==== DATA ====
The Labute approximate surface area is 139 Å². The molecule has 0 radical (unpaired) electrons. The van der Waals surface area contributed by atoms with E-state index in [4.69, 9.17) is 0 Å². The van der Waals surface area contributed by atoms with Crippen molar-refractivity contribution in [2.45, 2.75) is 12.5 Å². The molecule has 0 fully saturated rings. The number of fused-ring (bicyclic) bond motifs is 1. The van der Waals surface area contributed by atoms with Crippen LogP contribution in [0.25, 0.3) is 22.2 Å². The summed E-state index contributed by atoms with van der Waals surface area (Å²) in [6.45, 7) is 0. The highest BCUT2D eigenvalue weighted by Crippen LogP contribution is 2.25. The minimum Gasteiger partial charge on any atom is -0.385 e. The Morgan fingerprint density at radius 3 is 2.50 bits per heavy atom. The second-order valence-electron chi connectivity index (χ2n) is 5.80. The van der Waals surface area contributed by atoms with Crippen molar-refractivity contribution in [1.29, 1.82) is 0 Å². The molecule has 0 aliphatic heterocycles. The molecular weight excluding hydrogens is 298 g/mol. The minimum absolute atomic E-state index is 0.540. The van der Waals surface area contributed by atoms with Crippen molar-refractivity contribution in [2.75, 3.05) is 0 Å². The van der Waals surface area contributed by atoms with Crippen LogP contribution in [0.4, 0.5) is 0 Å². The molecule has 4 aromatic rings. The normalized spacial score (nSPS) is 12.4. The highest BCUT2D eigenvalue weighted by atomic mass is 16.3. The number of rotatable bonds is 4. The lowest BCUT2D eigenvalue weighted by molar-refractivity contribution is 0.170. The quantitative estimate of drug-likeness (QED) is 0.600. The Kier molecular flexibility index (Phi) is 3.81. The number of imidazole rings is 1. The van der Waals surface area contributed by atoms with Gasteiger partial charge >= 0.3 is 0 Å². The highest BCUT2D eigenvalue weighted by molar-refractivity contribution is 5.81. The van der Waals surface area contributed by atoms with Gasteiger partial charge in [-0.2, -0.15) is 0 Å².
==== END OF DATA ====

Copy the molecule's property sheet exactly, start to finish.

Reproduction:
The Labute approximate surface area is 139 Å². The molecule has 0 radical (unpaired) electrons. The van der Waals surface area contributed by atoms with E-state index in [4.69, 9.17) is 0 Å². The van der Waals surface area contributed by atoms with Crippen molar-refractivity contribution in [2.45, 2.75) is 12.5 Å². The molecule has 0 fully saturated rings. The number of fused-ring (bicyclic) bond motifs is 1. The van der Waals surface area contributed by atoms with Crippen LogP contribution in [0.25, 0.3) is 22.2 Å². The summed E-state index contributed by atoms with van der Waals surface area (Å²) in [6.45, 7) is 0. The highest BCUT2D eigenvalue weighted by Crippen LogP contribution is 2.25. The minimum Gasteiger partial charge on any atom is -0.385 e. The Morgan fingerprint density at radius 3 is 2.50 bits per heavy atom. The second-order valence-electron chi connectivity index (χ2n) is 5.80. The van der Waals surface area contributed by atoms with Crippen molar-refractivity contribution in [1.29, 1.82) is 0 Å². The molecule has 0 aliphatic heterocycles. The molecular weight excluding hydrogens is 298 g/mol. The minimum absolute atomic E-state index is 0.540. The van der Waals surface area contributed by atoms with Crippen molar-refractivity contribution in [2.75, 3.05) is 0 Å². The van der Waals surface area contributed by atoms with Crippen LogP contribution in [0.4, 0.5) is 0 Å². The molecule has 4 aromatic rings. The normalized spacial score (nSPS) is 12.4. The highest BCUT2D eigenvalue weighted by atomic mass is 16.3. The number of rotatable bonds is 4. The lowest BCUT2D eigenvalue weighted by molar-refractivity contribution is 0.170. The quantitative estimate of drug-likeness (QED) is 0.600. The Kier molecular flexibility index (Phi) is 3.81. The number of imidazole rings is 1. The van der Waals surface area contributed by atoms with Gasteiger partial charge >= 0.3 is 0 Å². The highest BCUT2D eigenvalue weighted by molar-refractivity contribution is 5.81. The van der Waals surface area contributed by atoms with Gasteiger partial charge in [-0.2, -0.15) is 0 Å².